Some two months ago, equities began falling from a near-five-year peak. Around the same time, the dollar began sliding. Both forces together caused gold bullion to spike, and the gold market was doing very well. Then, April saw gold drop off sharply, and analysts and investors have been watching events closely ever since.
A Bloomberg report indicates that good cheer is finally returning to the gold market, with prices anticipated to go up over the coming week. Just recently, gold hit a six-week low as speculation rose to fever pitch regarding a possible tapering-off of the Federal Reserve’s stimulus program. ETP gold holdings have already slid down $45 billion thus far in the year, and weekly sales numbers are headed for their second lowest since March of this year.
The April crash I mentioned earlier kicked off a spate of gold buying (particularly coins and jewelry). Over in India, one of the world’s largest gold consumers, demand skyrocketed so rapidly and steeply that the nation’s government intervened by imposing restrictions on imports.
“The concern is that we see stock markets come under pressure and then see an increase in risk aversion,” said Mark O’Byrne, the executive director of Dublin-based GoldCore Ltd., a brokerage that sells and stores bullion coins and bars. “Gold’s already had a correction, so people see value in the gold market. There has been significant technical damage done to gold and therefore it will take a period of time to recover.”
With general improvements being made across the U.S. economy, gold was hit fairly seriously. Present numbers show that gold is down 17 percent at $1,383.12/oz in London. That’s pretty stark, considering that gold has gone up continuously over the past 12 years.
Meanwhile, Standard & Poor’s GSCI Index, which measures 24 commodities, is down 2.4 percent thus far in 2013. Equities, on the other hand, are up 7.4 percent by the MSCI All-Country World Index.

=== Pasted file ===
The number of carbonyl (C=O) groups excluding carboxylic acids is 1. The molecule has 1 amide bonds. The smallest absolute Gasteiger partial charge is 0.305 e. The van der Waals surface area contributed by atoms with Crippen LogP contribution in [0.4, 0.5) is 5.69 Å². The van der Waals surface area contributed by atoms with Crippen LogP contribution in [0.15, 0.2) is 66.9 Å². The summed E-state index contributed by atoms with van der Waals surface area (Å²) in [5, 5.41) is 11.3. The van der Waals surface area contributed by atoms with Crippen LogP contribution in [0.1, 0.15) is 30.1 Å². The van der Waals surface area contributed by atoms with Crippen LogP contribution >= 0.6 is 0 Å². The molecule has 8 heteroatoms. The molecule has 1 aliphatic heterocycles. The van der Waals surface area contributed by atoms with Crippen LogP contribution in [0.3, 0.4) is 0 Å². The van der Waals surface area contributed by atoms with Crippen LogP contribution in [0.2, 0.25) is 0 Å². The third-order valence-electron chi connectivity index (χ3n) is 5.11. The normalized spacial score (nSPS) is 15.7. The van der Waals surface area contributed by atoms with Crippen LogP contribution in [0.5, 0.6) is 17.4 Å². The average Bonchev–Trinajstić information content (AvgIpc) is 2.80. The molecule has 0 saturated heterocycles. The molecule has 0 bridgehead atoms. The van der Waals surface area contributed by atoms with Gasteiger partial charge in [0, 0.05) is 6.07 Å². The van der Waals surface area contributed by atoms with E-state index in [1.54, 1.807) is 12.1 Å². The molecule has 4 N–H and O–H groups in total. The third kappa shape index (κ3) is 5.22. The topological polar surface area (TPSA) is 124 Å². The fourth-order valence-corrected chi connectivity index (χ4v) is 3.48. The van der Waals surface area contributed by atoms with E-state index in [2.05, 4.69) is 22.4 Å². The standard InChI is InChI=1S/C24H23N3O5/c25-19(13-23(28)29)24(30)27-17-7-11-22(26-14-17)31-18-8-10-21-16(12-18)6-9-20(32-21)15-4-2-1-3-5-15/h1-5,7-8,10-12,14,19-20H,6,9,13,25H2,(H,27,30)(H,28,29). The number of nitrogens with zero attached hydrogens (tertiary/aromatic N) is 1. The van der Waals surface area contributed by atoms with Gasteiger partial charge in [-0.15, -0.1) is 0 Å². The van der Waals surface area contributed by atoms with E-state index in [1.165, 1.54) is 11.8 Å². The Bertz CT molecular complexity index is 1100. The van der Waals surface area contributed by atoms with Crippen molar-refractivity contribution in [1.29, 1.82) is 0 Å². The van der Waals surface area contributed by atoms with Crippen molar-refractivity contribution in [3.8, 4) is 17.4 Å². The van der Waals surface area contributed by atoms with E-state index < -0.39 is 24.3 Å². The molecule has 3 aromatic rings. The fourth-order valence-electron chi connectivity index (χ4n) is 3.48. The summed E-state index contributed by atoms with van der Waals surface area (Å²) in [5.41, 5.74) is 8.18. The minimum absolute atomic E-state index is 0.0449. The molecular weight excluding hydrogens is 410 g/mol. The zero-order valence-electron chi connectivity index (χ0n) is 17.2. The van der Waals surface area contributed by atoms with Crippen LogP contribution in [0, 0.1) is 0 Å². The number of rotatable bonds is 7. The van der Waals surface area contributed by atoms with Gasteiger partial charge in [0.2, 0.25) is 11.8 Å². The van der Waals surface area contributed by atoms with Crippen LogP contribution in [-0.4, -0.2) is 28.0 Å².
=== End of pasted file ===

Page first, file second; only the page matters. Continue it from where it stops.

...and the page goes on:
April’s drop sent gold prices down to $1,321.95 (as of April 16). That set off a buying spree around the world, and the U.S. Mint has indicated sales figures may reach a record level. April saw 209,500 ounces sold in gold coins. May followed with 70,000 ounces, and June thus far has around 12,000 ounces.
Gold demand is up sharply in India and China as well; the World Gold Council has predicted that India could hit a quarterly record.
Improved Jobs Report
Closer to home, last Friday saw a significant 2 percent drop in gold following encouraging jobs reports. Last month, the nation added 175,000 jobs. Remember that this comes after April raised consternation by adding a below-average 149,000 jobs.
What this means, of course, is that we’re now another step closer to seeing the Fed taper off the stimulus program—hence the drop in gold. Spot gold fell 2.1 percent to reach $1,383.96/oz by afternoon on Friday, though it touched a low of $1,377.29. Comex gold futures for August delivery were down to $1,383.00/oz, according to Reuters.
Reuters quotes Phillip Streible of futures brokerage firm R. J. O’Brien on the abrupt gold sell-off:
“The employment number is better than consensus, and it suggests that Fed bond buying will end sooner than later.”
All of this is ample material to make a savvy investor wonder whether or not to make a move in gold. Investing News Network recently caught up with Sprott U.S. Holdings Chair Rick Rule on just that question.
Generally speaking, Rule stands optimistic about bullion at present. Certainly, given the recent fluctuations and minor crashes, it can seem tempting to cut losses and get out of the market quickly. On the other hand, doing so may ignore the cyclical nature of gold on the market.
Rule’s position is that the recent fluctuations are part of gold’s natural cycle and hasty decisions ought to be avoided. In short, getting out now could prove to be a poorly-planned decision when gold finally goes back up again.
In the longer picture, gold is still extremely attractive; developmental gold juniors currently are at their lowest since 1994. All that means there is opportunity here for crucial gold investments, but they need to be well-researched.
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